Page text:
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Runtime language change

Runtime language change

Multilingual application with runtime language change has a feature where the user can change the application's user interface language on run time. The application starts in one language. Later on, the user can select a new language from the available languages and make the application to translate itself into the selected language. This is the most flexible localization method for applications.

Let's see a sample. We have a .NET application, Driving.exe. Its original language is English, so all strings and UI in the EXE are in English. In addition, we have three satellite assemblies: de\Driving.resources.dll, fi\Driving.resources.dll and ja\Driving.resources.dll. Those satellite assemblies contain German (de), Finnish (fi) and Japanese (ja) strings and UI. If we start the application, it starts in English. Note! If the regional settings in your control panel are for German, Finnish, or Japanese, the application will appear in one of those languages. For simplicity's sake, the application appears in English.

Application in English

If you choose File | Language menu the application call Soluling's SelectLanguage function that shows a language dialog that contains available languages.

Select language dialog

Even we only have satellite assembly files for three languages, the select language dialog contains the fourth language. English is included because it is the language of the original assembly, and we can always switch back the application using the original resources instead of the assembly resources.

The language dialog is still in English because the active language is English. However, the language names are in the native language and English (Deutsch - German, suomi - Finnish, and 日本語 - Japanese) to make it easier to select the right one. Suppose you want to turn Finnish on select suomi - Finnish and click OK. Soluling's classes load Finnish resources (ja\Driving.resources.dll), and enumerate all existing forms/windows and translate their components and properties to Finnish using the new resource data. The process is very fast and flicker-free. After that, the application is completely in Finnish.

Application in Finnish

Let's change the language again. Choose the Lanugage menu (Tiedosto | Kieli) again. The select language dialog appears again, but in this case, in Finnish, because of the active language in Finnish.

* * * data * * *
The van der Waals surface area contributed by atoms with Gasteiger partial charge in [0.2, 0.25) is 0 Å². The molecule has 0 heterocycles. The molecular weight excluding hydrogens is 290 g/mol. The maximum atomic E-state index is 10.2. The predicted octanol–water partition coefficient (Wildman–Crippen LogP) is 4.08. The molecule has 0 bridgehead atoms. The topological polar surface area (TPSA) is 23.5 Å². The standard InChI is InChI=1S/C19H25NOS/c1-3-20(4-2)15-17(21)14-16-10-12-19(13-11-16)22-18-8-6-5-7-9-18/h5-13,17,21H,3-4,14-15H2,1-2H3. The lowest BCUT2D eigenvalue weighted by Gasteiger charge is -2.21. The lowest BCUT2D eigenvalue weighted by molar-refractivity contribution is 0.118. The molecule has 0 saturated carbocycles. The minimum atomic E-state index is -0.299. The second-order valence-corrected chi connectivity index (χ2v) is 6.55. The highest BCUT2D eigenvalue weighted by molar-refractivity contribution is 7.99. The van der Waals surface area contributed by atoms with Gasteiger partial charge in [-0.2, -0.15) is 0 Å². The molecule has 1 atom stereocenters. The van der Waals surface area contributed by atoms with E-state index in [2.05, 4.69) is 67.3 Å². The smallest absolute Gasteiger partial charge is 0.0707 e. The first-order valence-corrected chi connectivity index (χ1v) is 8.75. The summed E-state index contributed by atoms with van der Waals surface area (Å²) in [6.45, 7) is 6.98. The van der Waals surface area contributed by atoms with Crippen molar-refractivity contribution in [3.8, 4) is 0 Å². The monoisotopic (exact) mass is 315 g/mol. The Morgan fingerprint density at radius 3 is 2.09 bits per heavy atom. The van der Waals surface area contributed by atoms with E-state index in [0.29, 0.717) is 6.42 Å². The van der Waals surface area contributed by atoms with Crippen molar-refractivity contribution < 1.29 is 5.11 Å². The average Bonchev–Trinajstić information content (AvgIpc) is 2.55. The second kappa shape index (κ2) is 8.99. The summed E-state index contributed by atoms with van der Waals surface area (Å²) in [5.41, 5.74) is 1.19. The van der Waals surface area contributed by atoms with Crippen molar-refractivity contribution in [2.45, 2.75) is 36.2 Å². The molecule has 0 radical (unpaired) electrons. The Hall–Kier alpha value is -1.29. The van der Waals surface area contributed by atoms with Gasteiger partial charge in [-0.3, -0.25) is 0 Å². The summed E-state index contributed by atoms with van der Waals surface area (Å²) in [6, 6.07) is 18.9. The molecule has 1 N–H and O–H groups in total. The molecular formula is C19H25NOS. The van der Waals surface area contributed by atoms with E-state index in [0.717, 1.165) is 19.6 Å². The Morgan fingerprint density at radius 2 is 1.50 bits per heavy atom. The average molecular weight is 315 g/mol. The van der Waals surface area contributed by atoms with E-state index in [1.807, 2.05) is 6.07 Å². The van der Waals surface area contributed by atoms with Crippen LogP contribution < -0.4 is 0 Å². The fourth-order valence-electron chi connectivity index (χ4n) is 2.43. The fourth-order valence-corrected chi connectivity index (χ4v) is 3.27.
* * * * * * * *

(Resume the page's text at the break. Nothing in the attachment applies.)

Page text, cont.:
Select a new language

Select 日本語 - Japanese from the list. The application loads a Japanese resource file (ja\Driving.resources.dll) and translates the application into Japanese.

Application in Japanese

To perform this, only minimal changes to the original application are needed. Basically, you have to add one line of code that calls the select language function, and you have to link some of Soluling's classes into your application. The files you need to deploy with your application are the application itself and the resource DLLs files.

Note! If you set any properties on runtime, you need to reset those properties after the language change. So on most larges applications, implementing the runtime language change requires some code changes.

Platforms that support initial language and/or runtime language change

Runtime language change requires a lot from the platform. To make it automatic (i.e., without significant code modification), the framework you use needs to be modern. In practice, this means that runtime language change needs an object-oriented framework with components, properties, and reflection. The following table shows what platforms support choosing the initial language and what platforms support runtime language change:

Platform Initial language Runtime language change Notes
Delphi and C++Builder Yes Yes You have to use Delphi 2009 or later if you want to change into the language using a different code page as your default language.
Visual C++ Yes - You have to use MFC 7 or later.
Windows Forms Yes Yes  
Universal Windows Platform Yes - The same applies to WinRT
WPF Yes Yes  
Windows Phone and Silverlight Yes -